Editorial: Ukip shows its true colours

Nigel Farage is accused of dog whistle politics on migration. The foghorn, more like

Share
Related Topics

This newspaper was unconvinced by David Cameron's promise in his speech in January of a referendum on Britain's membership of the European Union. We feared that he might be trying to repeat Harold Wilson's manoeuvre of 1974-75, but that this time it might lead to the country leaving, rather than confirming its membership of, the EU. We said that, although a referendum at some point would probably be necessary and democratic, announcing it so far in advance risked four years of business uncertainty. And we were concerned that, by trying to buy off the Ukip threat on his right flank, the Prime Minister had succeeded only in making respectable the notion that withdrawal would end all our irritations with the EU.

After the Eastleigh by-election, and perhaps unexpectedly, The Independent on Sunday is prepared to grant Mr Cameron a little more of the benefit of the doubt. Nigel Farage, the Ukip leader, may well have been cock-a-hoop at his party's pushing the Conservatives into third place. The strong showing for Ukip has prompted us to pay the party the compliment of taking its policies, personnel and backers a little more seriously. What emerges, blinking, into this daylight is unattractive. It may not have been wise for Mr Cameron to describe the party once as "fruitcakes, loonies and closet racists", but the policies of the party are driven not by Euroscepticism so much as hostility to immigration. Mr Farage's critics accuse him of the politics of the dog whistle. The foghorn, more like.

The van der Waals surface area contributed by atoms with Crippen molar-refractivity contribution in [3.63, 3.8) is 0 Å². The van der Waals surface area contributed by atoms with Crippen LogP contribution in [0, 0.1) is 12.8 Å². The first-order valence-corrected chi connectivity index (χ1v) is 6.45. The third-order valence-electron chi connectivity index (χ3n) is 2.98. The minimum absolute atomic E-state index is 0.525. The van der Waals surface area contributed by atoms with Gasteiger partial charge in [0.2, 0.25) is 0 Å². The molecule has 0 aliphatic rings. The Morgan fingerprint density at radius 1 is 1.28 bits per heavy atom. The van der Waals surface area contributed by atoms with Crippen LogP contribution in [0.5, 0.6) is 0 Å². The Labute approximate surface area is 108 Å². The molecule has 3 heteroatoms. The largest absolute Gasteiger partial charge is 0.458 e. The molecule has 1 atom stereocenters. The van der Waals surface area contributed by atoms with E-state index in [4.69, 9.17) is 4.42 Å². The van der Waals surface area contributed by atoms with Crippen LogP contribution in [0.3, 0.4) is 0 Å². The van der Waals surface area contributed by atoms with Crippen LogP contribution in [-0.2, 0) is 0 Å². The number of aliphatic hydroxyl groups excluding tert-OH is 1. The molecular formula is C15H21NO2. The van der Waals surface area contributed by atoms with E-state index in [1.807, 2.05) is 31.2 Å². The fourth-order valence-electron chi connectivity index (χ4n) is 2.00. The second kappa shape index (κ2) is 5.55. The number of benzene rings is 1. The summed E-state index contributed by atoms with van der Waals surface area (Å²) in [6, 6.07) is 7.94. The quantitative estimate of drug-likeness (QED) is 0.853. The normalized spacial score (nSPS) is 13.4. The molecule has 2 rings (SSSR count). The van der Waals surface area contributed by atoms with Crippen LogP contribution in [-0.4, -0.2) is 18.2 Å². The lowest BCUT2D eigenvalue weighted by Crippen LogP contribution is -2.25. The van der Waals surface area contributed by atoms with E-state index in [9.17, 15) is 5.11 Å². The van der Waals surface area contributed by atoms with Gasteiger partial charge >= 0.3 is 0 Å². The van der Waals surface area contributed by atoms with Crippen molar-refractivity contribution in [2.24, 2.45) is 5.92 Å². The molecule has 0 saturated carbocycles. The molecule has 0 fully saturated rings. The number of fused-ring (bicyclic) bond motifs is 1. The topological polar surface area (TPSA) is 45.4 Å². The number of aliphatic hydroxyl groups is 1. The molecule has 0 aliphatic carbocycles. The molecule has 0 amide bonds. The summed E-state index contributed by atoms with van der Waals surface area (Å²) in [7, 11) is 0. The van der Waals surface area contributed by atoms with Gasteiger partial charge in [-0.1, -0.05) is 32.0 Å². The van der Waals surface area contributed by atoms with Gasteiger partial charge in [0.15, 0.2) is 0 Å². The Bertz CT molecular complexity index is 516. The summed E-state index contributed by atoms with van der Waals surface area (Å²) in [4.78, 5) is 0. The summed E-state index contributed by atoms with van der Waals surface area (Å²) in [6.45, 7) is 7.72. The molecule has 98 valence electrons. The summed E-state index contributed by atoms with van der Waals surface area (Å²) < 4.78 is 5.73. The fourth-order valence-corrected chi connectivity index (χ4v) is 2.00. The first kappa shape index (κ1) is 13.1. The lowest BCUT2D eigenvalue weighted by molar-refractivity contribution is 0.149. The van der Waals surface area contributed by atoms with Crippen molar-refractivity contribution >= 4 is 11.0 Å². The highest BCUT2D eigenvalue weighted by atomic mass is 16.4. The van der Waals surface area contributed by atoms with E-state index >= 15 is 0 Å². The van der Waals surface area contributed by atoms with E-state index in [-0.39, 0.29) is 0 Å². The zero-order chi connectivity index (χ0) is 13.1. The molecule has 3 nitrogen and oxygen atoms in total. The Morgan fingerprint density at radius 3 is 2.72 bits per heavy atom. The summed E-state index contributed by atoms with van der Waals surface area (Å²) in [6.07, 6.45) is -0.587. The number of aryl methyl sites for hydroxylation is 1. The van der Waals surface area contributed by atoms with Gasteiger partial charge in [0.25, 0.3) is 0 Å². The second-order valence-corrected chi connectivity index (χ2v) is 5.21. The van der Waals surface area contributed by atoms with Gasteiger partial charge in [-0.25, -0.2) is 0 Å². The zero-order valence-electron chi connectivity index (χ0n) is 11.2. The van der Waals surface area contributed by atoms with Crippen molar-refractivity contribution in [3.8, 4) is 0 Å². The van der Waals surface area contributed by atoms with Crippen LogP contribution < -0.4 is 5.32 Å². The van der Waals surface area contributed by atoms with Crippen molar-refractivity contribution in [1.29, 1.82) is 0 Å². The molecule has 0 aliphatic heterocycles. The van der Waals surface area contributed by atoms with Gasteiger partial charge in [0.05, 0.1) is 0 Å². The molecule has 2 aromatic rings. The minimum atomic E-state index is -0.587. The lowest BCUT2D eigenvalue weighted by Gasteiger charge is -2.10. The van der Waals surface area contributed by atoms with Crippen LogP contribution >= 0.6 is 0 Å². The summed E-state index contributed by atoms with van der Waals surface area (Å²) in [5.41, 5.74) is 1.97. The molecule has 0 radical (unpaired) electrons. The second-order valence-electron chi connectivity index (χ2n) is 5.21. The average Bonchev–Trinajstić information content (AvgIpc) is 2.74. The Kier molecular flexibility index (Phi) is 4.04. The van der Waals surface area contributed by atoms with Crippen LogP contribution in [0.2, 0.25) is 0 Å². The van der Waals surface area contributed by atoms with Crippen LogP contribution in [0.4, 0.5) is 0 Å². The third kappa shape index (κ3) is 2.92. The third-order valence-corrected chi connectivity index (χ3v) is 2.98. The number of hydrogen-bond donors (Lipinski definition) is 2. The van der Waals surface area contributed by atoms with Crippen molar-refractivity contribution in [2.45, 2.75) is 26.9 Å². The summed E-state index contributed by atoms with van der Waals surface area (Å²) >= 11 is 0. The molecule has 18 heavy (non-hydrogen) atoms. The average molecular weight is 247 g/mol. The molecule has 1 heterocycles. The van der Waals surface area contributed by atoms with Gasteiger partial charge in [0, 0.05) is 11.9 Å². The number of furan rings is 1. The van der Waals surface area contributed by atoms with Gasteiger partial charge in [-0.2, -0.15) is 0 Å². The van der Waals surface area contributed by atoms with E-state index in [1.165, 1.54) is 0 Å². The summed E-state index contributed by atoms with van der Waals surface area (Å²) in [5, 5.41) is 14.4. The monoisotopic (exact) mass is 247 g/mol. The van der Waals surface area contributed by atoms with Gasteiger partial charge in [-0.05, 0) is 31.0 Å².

Yet the important point about the by-election is that Mike Thornton, the Liberal Democrat, won it. As John Rentoul points out today, if Ukip cannot win there at a time like this, it must be doubted whether it can ever do more than siphon votes from the one mainstream party that could deliver the EU referendum that its supporters want.

It is worth wondering, furthermore, what might have happened in Eastleigh if Mr Cameron had not made his promise of a referendum. Then the Conservatives might have been in real trouble, and, interesting though that might have been, it would hardly have been in the national interest to have Mr Farage more rampant than he already is.